And with that, the child vanished, like smoke dissipating into the air. Together, Corrigwen and Xi sat in seats near the man that the child had spoken to. Xi did not recognise him. Corrigwen did. This was the form that Kronisk assumed when he was on Kali-Yuga, just a little younger. The thinner, more ghoulish right side of his face, a place that black light shone out of at times, was slightly more prominently scarred, and dented in a different fashion.
Corrigwen knew how the series of moving pictures would end. The Kronisk that she had known for some time had shown her this series, and she had watched with avid interest. On the first occasion she had seen this teleplay, she had not yet visited the place known as the Outlands. Thus, the idea of other worlds in which strangely Human-like entities lived and loved was a bit of a new one.
It was well into the ending credit sequence before the young Kronisk left his seat and ventured into the lobby outside. Corrigwen knew where the young Kronisk was going, and thus stopped Xi from following him when he turned a corner and went into the mens’ room. It only took a few minutes for young Kronisk to reemerge, and thus they continued to follow him out of this cinema lobby, into the shopping centre it connected to, and into the night outside.
Only when the shopping centre doors opened, they led out into something entirely different. The younger Kronisk faded into the slightly older Kronisk that Corrigwen saw on Kali-Yuga. This Kronisk, tired though he looked, smiled uneasily when he saw what was before him.
Standing in front of Kronisk were two men. They were more or less equal in height, and rather similar in build. Both also had a rather peculiar tan in their skin that Corrigwen had only previously seen in the Halflings on Kali-Yuga. For a Human whose parents had come from a specific part of Terra to have this tan was not even slightly unusual. For an Elf from Kali-Yuga to have it, on the other hand, was almost absurd.
The one real difference in appearance between the two men that Corrigwen and Xi could discern was that one had rather well-groomed facial hair, shaped in a peculiar style, whereas the other had a lower face that was nearly as smooth as it was the day he was born. And when both men spoke, it was with identical voices. Voices so alike that not even a machine could tell them apart. Corrigwen had always taken Kronisk‘s word for it that voices were as individual as fingerprints at the biological level. The science of acoustics was a fascinating one, and Kronisk had studied it rather extensively.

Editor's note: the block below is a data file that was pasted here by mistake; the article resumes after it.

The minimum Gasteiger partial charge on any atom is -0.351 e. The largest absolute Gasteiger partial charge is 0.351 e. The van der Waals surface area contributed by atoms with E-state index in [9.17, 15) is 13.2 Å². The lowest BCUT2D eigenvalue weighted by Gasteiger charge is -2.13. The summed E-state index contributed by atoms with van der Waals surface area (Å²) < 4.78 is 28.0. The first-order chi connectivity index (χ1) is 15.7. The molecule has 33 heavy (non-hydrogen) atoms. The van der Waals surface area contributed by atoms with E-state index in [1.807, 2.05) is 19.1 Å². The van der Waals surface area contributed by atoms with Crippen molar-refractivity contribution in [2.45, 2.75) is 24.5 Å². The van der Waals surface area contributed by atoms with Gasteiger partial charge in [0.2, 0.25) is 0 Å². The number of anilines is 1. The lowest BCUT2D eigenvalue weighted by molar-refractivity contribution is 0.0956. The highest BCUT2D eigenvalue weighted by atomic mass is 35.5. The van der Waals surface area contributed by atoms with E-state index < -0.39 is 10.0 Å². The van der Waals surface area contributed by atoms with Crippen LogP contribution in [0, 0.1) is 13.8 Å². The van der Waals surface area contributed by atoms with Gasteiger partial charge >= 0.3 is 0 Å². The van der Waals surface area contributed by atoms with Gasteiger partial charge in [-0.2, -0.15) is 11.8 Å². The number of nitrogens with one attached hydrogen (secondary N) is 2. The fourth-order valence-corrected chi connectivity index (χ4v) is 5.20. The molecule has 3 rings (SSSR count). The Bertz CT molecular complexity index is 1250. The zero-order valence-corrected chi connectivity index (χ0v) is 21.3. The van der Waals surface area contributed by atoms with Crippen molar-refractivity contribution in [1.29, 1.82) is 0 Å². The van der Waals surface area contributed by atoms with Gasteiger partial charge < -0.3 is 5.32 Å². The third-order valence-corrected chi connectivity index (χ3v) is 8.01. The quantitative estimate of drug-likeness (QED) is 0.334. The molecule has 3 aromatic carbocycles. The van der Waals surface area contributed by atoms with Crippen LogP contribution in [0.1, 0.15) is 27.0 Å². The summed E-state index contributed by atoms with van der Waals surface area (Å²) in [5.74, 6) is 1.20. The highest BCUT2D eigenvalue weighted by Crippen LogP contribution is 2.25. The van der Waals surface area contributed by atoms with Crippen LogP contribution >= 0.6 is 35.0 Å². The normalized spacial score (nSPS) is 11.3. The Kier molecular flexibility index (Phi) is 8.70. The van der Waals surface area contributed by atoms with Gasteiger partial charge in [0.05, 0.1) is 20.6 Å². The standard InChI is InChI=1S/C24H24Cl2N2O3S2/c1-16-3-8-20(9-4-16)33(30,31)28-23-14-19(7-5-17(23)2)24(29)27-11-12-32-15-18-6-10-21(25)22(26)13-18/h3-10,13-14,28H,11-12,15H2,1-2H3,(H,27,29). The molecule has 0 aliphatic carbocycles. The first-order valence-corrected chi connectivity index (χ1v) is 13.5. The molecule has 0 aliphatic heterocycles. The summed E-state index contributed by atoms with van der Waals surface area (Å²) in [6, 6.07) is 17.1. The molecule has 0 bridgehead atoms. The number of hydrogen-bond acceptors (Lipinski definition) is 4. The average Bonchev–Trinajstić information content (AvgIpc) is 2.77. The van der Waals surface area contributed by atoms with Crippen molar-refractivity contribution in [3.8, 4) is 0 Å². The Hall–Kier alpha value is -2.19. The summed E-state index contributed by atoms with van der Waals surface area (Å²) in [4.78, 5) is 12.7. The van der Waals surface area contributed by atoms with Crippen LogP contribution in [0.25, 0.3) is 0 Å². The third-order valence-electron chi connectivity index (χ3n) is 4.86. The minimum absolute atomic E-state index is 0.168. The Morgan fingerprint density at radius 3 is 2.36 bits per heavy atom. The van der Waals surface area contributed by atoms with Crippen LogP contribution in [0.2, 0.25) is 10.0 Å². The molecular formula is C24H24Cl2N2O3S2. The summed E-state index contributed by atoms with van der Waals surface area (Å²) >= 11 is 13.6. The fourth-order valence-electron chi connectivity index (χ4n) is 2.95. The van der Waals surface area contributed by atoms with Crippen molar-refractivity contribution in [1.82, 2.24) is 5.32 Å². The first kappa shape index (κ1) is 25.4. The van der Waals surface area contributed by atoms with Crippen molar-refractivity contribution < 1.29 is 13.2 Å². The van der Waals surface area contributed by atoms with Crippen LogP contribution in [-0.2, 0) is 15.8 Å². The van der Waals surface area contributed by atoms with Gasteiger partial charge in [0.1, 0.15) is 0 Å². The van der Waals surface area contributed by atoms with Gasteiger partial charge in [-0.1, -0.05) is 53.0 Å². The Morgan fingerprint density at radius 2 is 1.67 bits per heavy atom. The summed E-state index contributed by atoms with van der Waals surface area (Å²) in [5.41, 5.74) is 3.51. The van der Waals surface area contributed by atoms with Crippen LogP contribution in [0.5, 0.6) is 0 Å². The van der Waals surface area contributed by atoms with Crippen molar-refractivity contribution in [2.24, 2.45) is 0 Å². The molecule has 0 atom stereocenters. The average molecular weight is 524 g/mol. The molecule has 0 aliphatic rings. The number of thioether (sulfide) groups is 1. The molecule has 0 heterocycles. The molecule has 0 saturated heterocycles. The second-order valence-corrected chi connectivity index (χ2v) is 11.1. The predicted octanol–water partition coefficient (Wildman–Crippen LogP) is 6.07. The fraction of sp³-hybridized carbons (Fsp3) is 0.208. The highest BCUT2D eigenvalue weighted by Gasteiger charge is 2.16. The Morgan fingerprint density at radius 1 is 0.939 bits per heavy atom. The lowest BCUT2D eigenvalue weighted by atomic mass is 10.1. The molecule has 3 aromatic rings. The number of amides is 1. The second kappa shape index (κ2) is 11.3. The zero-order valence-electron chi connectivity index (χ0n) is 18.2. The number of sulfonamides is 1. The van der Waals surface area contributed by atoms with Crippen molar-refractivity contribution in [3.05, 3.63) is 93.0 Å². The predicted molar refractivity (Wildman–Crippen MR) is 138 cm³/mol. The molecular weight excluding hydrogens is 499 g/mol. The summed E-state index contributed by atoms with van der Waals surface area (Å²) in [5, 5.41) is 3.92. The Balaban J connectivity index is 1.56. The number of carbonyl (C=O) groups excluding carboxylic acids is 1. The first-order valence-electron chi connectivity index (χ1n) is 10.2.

The two men standing in front of the young Kronisk not only sounded more or less exactly alike, their mode of speech was more or less exactly alike. Their sentences came out with a peculiar emphasis, with pauses and stresses in exactly the places that what Kronisk would call normies would not expect.
Xi had no idea who either of these men were. Being that they were within the realms of Kronisk‘s memories, ideas, or even dreams, she knew that they were an important influence on the way he saw the world. Corrigwen, however, smiled in recognition.
“My foot is smelling rather bad,” Corrigwen said to the two men standing before Kronisk. The way Corrigwen spoke, it sounded to Xi more like “me fut is smalling rather bed”. But the young Kronisk and the two men before him all laughed as if this were the funniest thing they had ever heard.
For a short time, music could be heard floating into the room from some unknown source. Corrigwen recognised the music immediately. The dramatic opening, complete with emphasised drum roll, found all three men singing the words “in the dark” in perfect unison, right down to the timings. Kronisk stopped after those words, listening to the other two. Xi had no idea who the Human man on the left was, but she had heard Kronisk speak during their earlier meetings of a number of Kings or Queens from the world he called Kali-Yuga. This Elf was once the King of Ljusalfheim, a great ruler by the name of Novannon. Novannon had been King of Ljusalfheim for long enough to see many Human, Halfling, and even Dwarvish rulers go by.
The song, with poetry that formed a narrative about an “imaginary” disease that made people’s feet smell bad, drew to a close. And when it did, the Kronisk that stood before the two peculiar-looking men stood, patted them both on a shoulder, and thanked them.
“Your music taught me that I was given a mind of my own for a good reason,” Kronisk said to the two men, speaking to them as if they were a singular entity. “It taught me that basing my joy on compliance with others was a waste of a good mind. For that, I have been waiting forever to thank you.”
In unison, both men chuckled and patted their hands against Kronisk‘s shoulders. Although he was a lot shorter in his normal form, the form he assumed on Kali-Yuga, he was still quite wide, and both hands fit on his shoulders with plenty of space to spare.
“Your mind is a whirl,” both men said in perfect unison. “What you absorb with it is your choice. Have the courage to find what is worth space within.”
And with that, the two men (halves? versions? aspects?) strode away from Kronisk, walking straight into a featureless black wall. Walking through it, as the case appeared to Corrigwen’s eyes. For what seemed like several minutes, the young Kronisk stood before the wall, staring at it. His mouth moved, but no sound that Xi or Corrigwen could discern came out. And then, a string of words emerged that made almost no sense to Corrigwen, and less than none to Xi.
“We thought it was a man,” said Kronisk. “But it only was a muffin.”
End part one.
Well, what happens now? A read of part two will hopefully clear everything up.